left image, the bar inside the F1 arcade. right imafe: A racing chair setup inside the F1 arcade.
As fewer customers are going shopping or eating out at traditional venues, brands such as the F1 Arcade are offering fresh, unique, and exciting premium experiences.

Crucially, the rise of competitive socialising has thrown a lifeline to commercial real estate landlords. Much has been written about the so-called death of the British high street, and today competitive socialising businesses are taking over unused property, creating much-needed vibrancy for shopping centres and retail precincts. In 2018, for example, Swingers took over a former BHS site on Oxford Street, and most shopping centres now feature competitive socialising concepts as anchor tenants.  

“Competitive socialising businesses are taking over unused property, creating much-needed vibrancy for shopping centres and retail precincts.”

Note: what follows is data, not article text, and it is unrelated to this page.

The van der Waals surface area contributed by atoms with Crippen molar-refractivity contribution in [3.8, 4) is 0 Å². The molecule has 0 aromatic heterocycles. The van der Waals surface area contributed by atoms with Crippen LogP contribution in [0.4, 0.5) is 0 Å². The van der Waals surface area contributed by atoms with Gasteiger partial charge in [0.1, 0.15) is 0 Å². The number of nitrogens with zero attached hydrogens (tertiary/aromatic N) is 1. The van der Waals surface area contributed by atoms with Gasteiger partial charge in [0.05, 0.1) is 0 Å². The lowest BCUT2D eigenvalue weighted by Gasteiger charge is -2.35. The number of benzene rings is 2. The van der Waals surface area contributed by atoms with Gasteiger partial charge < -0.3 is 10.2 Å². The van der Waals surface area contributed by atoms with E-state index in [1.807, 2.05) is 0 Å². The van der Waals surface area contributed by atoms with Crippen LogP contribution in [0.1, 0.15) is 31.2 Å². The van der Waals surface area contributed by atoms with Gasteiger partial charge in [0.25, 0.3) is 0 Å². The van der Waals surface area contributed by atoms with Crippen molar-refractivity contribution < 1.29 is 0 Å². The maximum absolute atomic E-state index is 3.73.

The market certainly isn’t slowing down, and rarely a week goes by without competitive socialising businesses making our industry news. Earlier this month, for instance, F1 Arcade closed a £30m round to fund expansion into the US, with the business planning to open more than 30 locations globally by the end of 2027. Last week, Junkyard Golf confirmed the opening of a new site in Camden, and on Monday, Ballerz – a new football-based concept centred on premier league-style drills and backed by players like Rio Ferdinand – announced plans to launch into Bluewater.  

It will be interesting to see how the landscape evolves. While most concepts require large-format spaces, it may be the case that new brands (or different versions of existing brands) emerge to occupy smaller high street real estate.